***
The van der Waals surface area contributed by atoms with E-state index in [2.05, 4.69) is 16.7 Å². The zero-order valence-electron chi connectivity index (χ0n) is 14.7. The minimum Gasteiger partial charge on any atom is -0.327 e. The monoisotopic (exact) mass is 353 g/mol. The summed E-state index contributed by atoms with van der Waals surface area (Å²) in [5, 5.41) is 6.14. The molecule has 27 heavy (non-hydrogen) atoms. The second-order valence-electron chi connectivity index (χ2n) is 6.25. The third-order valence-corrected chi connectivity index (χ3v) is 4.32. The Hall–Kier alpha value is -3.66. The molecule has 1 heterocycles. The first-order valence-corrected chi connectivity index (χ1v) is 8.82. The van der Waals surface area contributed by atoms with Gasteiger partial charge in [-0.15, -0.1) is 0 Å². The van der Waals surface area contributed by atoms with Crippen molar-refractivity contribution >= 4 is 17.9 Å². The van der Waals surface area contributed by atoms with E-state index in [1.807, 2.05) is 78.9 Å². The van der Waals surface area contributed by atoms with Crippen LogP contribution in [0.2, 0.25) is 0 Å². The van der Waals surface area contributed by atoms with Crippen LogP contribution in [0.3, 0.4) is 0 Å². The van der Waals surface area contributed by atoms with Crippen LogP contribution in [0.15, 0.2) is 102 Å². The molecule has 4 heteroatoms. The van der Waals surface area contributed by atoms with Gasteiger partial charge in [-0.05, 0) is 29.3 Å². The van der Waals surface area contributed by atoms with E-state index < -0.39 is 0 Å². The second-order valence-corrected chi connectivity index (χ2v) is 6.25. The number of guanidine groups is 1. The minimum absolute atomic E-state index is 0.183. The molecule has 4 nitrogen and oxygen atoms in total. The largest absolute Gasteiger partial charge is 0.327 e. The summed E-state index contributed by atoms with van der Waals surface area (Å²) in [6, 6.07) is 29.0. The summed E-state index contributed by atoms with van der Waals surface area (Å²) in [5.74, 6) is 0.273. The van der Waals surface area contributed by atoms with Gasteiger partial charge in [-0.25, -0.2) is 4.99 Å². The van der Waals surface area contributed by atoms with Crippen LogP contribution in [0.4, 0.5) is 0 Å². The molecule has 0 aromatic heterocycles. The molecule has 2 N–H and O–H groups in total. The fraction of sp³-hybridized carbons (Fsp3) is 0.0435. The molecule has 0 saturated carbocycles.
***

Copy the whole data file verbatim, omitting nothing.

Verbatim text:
The van der Waals surface area contributed by atoms with E-state index in [2.05, 4.69) is 16.7 Å². The zero-order valence-electron chi connectivity index (χ0n) is 14.7. The minimum Gasteiger partial charge on any atom is -0.327 e. The monoisotopic (exact) mass is 353 g/mol. The summed E-state index contributed by atoms with van der Waals surface area (Å²) in [5, 5.41) is 6.14. The molecule has 27 heavy (non-hydrogen) atoms. The second-order valence-electron chi connectivity index (χ2n) is 6.25. The third-order valence-corrected chi connectivity index (χ3v) is 4.32. The Hall–Kier alpha value is -3.66. The molecule has 1 heterocycles. The first-order valence-corrected chi connectivity index (χ1v) is 8.82. The van der Waals surface area contributed by atoms with Gasteiger partial charge in [-0.15, -0.1) is 0 Å². The van der Waals surface area contributed by atoms with Crippen molar-refractivity contribution >= 4 is 17.9 Å². The van der Waals surface area contributed by atoms with E-state index in [1.807, 2.05) is 78.9 Å². The van der Waals surface area contributed by atoms with Crippen LogP contribution in [0.2, 0.25) is 0 Å². The van der Waals surface area contributed by atoms with Crippen LogP contribution in [0.3, 0.4) is 0 Å². The van der Waals surface area contributed by atoms with Crippen LogP contribution in [0.15, 0.2) is 102 Å². The molecule has 4 heteroatoms. The van der Waals surface area contributed by atoms with Gasteiger partial charge in [-0.05, 0) is 29.3 Å². The van der Waals surface area contributed by atoms with E-state index < -0.39 is 0 Å². The second-order valence-corrected chi connectivity index (χ2v) is 6.25. The number of guanidine groups is 1. The minimum absolute atomic E-state index is 0.183. The molecule has 4 nitrogen and oxygen atoms in total. The largest absolute Gasteiger partial charge is 0.327 e. The summed E-state index contributed by atoms with van der Waals surface area (Å²) in [6, 6.07) is 29.0. The summed E-state index contributed by atoms with van der Waals surface area (Å²) in [5.74, 6) is 0.273. The van der Waals surface area contributed by atoms with Gasteiger partial charge in [-0.25, -0.2) is 4.99 Å². The van der Waals surface area contributed by atoms with Crippen LogP contribution in [0.4, 0.5) is 0 Å². The molecule has 0 aromatic heterocycles. The molecule has 2 N–H and O–H groups in total. The fraction of sp³-hybridized carbons (Fsp3) is 0.0435. The molecule has 0 saturated carbocycles.